The 2012 Summer Olympics have come and gone, and while the besieged residents of London might breathe a collective sigh of relief, it is always a bit sad when the games reach their conclusion. This year saw some pretty amazing feats of athleticism, with Michael Phelps taking the individual medal count record to new heights, and Usain Bolt cementing his place as one of the greatest sprinters of all time.
Putting aside Bolt’s excessive bravado for a moment, it’s hard not to be impressive by his accomplishments: holding the world records in both the 100m and 200m distances, as well as winning the gold medal in the same events for back to back Olympics. Obviously, his surname is quite appropriate. However, a lot of the success for a sprinter, and other running events like the marathon, are highly dependent on the proportions and body composition of the athlete in question.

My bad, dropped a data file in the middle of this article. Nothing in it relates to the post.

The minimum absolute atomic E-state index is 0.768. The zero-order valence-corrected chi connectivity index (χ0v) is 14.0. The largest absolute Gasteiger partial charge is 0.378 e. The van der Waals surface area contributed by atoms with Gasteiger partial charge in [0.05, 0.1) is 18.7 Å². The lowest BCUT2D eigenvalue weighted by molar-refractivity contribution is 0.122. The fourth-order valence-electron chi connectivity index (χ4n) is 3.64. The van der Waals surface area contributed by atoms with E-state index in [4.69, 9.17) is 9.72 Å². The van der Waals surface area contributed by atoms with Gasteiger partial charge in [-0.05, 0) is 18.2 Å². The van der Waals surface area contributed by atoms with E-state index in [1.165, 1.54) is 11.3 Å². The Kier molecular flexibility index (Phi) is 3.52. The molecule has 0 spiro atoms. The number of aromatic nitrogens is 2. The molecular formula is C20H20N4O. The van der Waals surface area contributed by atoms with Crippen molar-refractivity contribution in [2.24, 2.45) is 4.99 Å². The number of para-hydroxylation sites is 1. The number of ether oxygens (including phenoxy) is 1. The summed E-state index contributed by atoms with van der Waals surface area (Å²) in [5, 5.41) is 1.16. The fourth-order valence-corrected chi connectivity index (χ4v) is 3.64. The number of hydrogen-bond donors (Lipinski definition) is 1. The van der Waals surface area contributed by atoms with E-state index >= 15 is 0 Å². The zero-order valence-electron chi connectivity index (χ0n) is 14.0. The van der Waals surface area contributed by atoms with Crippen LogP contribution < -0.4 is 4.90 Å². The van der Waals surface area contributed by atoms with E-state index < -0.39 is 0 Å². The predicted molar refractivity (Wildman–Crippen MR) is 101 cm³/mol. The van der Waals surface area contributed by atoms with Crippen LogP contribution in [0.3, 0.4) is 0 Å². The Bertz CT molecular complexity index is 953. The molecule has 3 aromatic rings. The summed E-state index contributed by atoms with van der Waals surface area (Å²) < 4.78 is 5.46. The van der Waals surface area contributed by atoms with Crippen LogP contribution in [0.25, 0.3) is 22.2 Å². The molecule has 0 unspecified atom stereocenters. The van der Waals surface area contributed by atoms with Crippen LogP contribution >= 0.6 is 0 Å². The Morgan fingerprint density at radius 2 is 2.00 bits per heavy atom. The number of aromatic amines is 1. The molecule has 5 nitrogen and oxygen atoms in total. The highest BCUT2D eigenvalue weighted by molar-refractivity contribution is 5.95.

In Bolt’s case, his height (atypical for elite level sprinters) grants him a much larger stride than his competitors. His extra weight would normally be a limiting factor for acceleration, but is apparently offset by an obviously high amount of fast twitch muscle fibers thereby enabling him to outpace the competition. He is an anomaly for sure, but this is illustrated much more remarkably when comparing the body-shape trends of Olympic runners over time.
The following infographics come from npr.org, and provide an interesting look into the types of bodies which excel at either end of the running spectrum, sprinting and marathons, and how athlete’s figures have changed over time. (Click to view full size)